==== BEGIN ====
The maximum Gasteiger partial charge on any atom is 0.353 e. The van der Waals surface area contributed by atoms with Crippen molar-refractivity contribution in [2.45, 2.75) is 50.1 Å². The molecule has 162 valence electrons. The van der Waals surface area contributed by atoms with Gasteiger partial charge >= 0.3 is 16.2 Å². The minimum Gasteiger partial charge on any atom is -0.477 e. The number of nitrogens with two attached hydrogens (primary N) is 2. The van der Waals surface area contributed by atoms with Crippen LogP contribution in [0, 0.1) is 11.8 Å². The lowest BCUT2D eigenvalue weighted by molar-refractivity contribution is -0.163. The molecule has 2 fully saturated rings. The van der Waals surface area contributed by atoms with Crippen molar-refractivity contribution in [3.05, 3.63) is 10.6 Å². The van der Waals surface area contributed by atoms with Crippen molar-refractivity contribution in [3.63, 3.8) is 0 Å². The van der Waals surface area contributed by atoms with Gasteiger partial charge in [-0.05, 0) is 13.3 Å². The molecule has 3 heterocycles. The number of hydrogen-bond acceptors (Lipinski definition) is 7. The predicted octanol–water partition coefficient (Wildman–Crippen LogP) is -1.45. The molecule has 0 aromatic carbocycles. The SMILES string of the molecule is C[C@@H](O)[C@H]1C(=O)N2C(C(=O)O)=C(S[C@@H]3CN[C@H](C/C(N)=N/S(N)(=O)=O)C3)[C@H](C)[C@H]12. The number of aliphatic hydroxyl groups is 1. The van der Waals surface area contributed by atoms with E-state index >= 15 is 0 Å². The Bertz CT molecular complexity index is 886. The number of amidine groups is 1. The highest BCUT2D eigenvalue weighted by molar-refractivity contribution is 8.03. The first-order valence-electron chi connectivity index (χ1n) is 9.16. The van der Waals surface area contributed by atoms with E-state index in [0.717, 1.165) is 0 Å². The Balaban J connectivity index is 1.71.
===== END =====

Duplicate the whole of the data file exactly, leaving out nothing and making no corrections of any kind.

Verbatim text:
The maximum Gasteiger partial charge on any atom is 0.353 e. The van der Waals surface area contributed by atoms with Crippen molar-refractivity contribution in [2.45, 2.75) is 50.1 Å². The molecule has 162 valence electrons. The van der Waals surface area contributed by atoms with Gasteiger partial charge >= 0.3 is 16.2 Å². The minimum Gasteiger partial charge on any atom is -0.477 e. The number of nitrogens with two attached hydrogens (primary N) is 2. The van der Waals surface area contributed by atoms with Crippen LogP contribution in [0, 0.1) is 11.8 Å². The lowest BCUT2D eigenvalue weighted by molar-refractivity contribution is -0.163. The molecule has 2 fully saturated rings. The van der Waals surface area contributed by atoms with Crippen molar-refractivity contribution in [3.05, 3.63) is 10.6 Å². The van der Waals surface area contributed by atoms with Crippen molar-refractivity contribution in [3.63, 3.8) is 0 Å². The van der Waals surface area contributed by atoms with Gasteiger partial charge in [-0.05, 0) is 13.3 Å². The molecule has 3 heterocycles. The number of hydrogen-bond acceptors (Lipinski definition) is 7. The predicted octanol–water partition coefficient (Wildman–Crippen LogP) is -1.45. The molecule has 0 aromatic carbocycles. The SMILES string of the molecule is C[C@@H](O)[C@H]1C(=O)N2C(C(=O)O)=C(S[C@@H]3CN[C@H](C/C(N)=N/S(N)(=O)=O)C3)[C@H](C)[C@H]12. The number of aliphatic hydroxyl groups is 1. The van der Waals surface area contributed by atoms with E-state index >= 15 is 0 Å². The Bertz CT molecular complexity index is 886. The number of amidine groups is 1. The highest BCUT2D eigenvalue weighted by molar-refractivity contribution is 8.03. The first-order valence-electron chi connectivity index (χ1n) is 9.16. The van der Waals surface area contributed by atoms with E-state index in [0.717, 1.165) is 0 Å². The Balaban J connectivity index is 1.71.